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Steve Johnson

Associate Professor
Microbiology & Molecular Biology

3132 LSB
Provo, UT 84602

Dr. Steven M. Johnson joined the faculty of the Microbiology and Molecular Biology Department at Brigham Young University as an assistant professor in 2009, the same department from which he received his B.S. in Molecular Biology in 1994. After working for Dr. Raoul Nelson as a laboratory technician at the University of Utah’s Eccles Institute of Human Genetics from 1995 to 1997, Dr. Johnson discovered his love of teaching while pursuing a M.S. (’99) in molecular biology in the lab of Dr. Michael Breindl at San Diego State University. Having decided to stay in academia and become a professor, Dr. Johnson left San Diego for Yale where he worked with Dr. Frank Slack to earn his M.Phil. (’01) and Ph.D (’04) by studying microRNAs and discovering the regulation of the oncogene RAS by let-7 family microRNAs, providing evidence that microRNAs could act as tumor suppressors (Johnson et al, Cell 2005). In 2004, Dr. Johnson joined the lab of Dr. Andrew Fire at Stanford University School of Medicine where as a Fellow of the American Cancer Society (’05-’08) he studied the relationship between DNA sequence, nucleosome positioning, and gene expression; the same topic he and his group are currently researching in his own lab at BYU.

Research Interests
In my lab we study chromatin architecture by looking at nucleosome positioning and its relation to the underlying DNA sequence in the genome, with the goal of learning how to modulate chromatin architecture by subtly manipulating the underlying DNA sequence to regulate gene expression. We are using both in vivo (in live animals) and in vitro (in the test tube) approaches in our studies coupled with ultra-high-throughput DNA sequencing technologies. For these studies we use the nematode worm C. elegans (a common model organism for human genetics and disease). We are also using in vitro nucleosome reconstitution assays to define and test putative nucleosome attractive or repulsive sequences. These sequences can then be tested in vivo in the worm for their potential to regulate genic expression both temporally and spatially in C. elegans.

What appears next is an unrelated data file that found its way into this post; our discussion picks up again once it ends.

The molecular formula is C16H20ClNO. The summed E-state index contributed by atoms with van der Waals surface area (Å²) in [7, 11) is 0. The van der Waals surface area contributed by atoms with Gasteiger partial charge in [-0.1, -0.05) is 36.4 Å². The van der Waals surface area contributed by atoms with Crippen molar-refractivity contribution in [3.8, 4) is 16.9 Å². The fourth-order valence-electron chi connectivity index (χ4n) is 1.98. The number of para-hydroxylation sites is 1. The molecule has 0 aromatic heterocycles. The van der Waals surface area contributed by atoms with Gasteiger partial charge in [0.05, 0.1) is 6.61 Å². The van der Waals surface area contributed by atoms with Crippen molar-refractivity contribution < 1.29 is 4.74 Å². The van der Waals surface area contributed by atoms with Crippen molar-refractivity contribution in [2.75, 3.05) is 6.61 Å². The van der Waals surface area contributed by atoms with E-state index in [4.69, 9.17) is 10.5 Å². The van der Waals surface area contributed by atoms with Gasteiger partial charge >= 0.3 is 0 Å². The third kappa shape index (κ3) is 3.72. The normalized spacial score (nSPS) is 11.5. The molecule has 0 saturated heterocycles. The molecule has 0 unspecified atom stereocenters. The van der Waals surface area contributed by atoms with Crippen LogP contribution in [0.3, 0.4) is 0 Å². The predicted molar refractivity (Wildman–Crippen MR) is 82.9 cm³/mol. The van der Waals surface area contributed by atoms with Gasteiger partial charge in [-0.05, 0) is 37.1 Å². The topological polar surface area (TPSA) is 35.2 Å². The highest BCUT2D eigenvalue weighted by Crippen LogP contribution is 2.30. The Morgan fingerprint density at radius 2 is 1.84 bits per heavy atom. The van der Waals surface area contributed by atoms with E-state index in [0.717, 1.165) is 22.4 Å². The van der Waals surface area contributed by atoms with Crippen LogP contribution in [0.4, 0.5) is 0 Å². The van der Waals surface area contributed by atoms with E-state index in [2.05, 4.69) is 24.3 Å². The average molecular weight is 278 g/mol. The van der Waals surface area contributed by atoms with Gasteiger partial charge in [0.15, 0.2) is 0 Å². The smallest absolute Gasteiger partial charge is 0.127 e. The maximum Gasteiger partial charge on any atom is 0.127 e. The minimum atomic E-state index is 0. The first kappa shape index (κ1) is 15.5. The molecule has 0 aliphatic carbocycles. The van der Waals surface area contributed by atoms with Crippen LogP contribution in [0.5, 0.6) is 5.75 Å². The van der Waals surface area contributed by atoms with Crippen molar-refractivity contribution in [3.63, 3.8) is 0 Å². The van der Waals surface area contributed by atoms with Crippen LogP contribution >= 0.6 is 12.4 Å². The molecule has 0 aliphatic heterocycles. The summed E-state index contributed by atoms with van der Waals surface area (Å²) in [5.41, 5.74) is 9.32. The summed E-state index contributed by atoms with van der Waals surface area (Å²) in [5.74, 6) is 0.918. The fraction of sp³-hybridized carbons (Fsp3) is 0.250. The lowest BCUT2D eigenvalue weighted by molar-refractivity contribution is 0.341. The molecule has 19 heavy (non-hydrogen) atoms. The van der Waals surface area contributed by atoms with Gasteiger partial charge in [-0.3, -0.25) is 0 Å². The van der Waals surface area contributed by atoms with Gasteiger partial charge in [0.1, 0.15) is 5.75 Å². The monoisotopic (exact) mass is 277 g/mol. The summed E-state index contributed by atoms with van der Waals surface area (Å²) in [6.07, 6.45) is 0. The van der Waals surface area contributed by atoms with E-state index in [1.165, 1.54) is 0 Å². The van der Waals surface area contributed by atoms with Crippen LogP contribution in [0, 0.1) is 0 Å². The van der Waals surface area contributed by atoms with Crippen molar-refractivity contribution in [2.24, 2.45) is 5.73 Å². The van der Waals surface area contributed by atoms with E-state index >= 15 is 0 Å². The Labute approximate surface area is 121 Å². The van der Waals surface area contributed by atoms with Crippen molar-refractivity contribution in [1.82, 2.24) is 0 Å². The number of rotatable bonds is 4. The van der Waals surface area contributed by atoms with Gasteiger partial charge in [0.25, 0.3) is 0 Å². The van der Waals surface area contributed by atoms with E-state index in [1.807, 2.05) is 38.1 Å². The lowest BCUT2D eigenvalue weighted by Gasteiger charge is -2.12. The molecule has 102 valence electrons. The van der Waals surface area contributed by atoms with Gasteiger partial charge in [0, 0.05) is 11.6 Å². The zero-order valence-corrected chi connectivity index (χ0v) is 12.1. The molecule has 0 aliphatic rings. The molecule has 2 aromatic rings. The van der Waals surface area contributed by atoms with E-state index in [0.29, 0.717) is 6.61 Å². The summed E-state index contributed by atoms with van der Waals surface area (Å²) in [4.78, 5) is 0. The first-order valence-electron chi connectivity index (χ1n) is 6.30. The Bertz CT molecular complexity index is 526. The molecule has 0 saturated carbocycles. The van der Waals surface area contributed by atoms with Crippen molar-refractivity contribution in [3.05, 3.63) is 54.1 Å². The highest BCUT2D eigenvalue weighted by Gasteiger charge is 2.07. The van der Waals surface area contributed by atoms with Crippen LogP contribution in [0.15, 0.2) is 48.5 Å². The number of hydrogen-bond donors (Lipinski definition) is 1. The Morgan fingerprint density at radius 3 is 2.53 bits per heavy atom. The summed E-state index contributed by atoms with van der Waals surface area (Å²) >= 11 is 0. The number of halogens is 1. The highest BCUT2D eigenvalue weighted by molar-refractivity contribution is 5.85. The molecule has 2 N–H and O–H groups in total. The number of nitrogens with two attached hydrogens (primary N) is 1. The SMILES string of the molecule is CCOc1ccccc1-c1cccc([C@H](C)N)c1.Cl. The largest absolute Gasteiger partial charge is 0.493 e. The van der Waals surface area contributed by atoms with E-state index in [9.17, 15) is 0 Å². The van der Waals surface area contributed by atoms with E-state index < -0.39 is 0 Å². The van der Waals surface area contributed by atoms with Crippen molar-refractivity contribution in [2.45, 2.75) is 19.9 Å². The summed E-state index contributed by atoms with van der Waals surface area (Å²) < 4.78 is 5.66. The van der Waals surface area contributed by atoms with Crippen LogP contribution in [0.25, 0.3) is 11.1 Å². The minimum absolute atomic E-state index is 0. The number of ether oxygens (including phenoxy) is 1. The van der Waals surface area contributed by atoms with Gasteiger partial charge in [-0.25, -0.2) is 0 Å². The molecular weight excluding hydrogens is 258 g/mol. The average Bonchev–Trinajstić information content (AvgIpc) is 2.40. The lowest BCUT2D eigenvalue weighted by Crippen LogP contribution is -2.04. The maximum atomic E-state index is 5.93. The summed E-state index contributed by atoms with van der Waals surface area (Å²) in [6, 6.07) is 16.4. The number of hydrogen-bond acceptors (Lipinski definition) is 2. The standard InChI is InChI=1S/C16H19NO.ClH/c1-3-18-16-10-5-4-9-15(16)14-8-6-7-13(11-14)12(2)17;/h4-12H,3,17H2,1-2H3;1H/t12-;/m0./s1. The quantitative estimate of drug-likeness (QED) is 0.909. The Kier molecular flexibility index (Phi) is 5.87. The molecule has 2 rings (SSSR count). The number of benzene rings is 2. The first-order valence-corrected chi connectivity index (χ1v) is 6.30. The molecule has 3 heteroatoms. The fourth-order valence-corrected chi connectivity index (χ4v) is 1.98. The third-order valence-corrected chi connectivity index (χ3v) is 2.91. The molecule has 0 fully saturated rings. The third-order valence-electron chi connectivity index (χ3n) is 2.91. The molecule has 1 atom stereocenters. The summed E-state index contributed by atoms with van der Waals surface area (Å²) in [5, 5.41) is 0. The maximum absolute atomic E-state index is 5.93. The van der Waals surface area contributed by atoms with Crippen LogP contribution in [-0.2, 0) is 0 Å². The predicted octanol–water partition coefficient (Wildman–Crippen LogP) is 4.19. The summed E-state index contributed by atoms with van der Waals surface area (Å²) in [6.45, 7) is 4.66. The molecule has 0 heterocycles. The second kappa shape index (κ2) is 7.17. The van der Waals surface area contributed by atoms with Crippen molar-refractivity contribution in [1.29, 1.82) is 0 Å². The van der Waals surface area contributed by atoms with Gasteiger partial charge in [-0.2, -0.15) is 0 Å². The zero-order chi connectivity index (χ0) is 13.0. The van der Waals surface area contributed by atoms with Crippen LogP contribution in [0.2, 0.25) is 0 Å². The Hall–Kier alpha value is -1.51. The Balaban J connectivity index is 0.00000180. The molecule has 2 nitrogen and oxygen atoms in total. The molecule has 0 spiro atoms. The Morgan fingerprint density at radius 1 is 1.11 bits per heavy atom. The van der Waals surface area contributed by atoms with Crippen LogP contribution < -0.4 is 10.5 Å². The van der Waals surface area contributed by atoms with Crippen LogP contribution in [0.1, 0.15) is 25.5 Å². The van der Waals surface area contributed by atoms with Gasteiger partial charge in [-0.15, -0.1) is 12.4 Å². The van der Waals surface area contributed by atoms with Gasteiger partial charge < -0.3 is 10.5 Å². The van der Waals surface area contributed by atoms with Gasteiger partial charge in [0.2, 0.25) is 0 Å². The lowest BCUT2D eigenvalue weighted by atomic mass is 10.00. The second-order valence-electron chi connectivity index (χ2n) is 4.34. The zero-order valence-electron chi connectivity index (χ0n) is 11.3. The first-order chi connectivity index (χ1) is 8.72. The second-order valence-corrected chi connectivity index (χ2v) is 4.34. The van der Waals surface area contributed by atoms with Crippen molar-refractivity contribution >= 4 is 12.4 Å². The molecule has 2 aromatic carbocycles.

Because of the highly conserved nature of histone proteins within the domain Eukaryotae and the absolute conservation of the chemical structure of DNA between all forms of life, what we learn from these basic studies in the worm may enable us to subtly manipulate gene expression in human cells and tissues with the potential to overcome the universal problem of gene silencing which occurs with DNA-based disease treatments such as those seen in current applications of gene-therapy.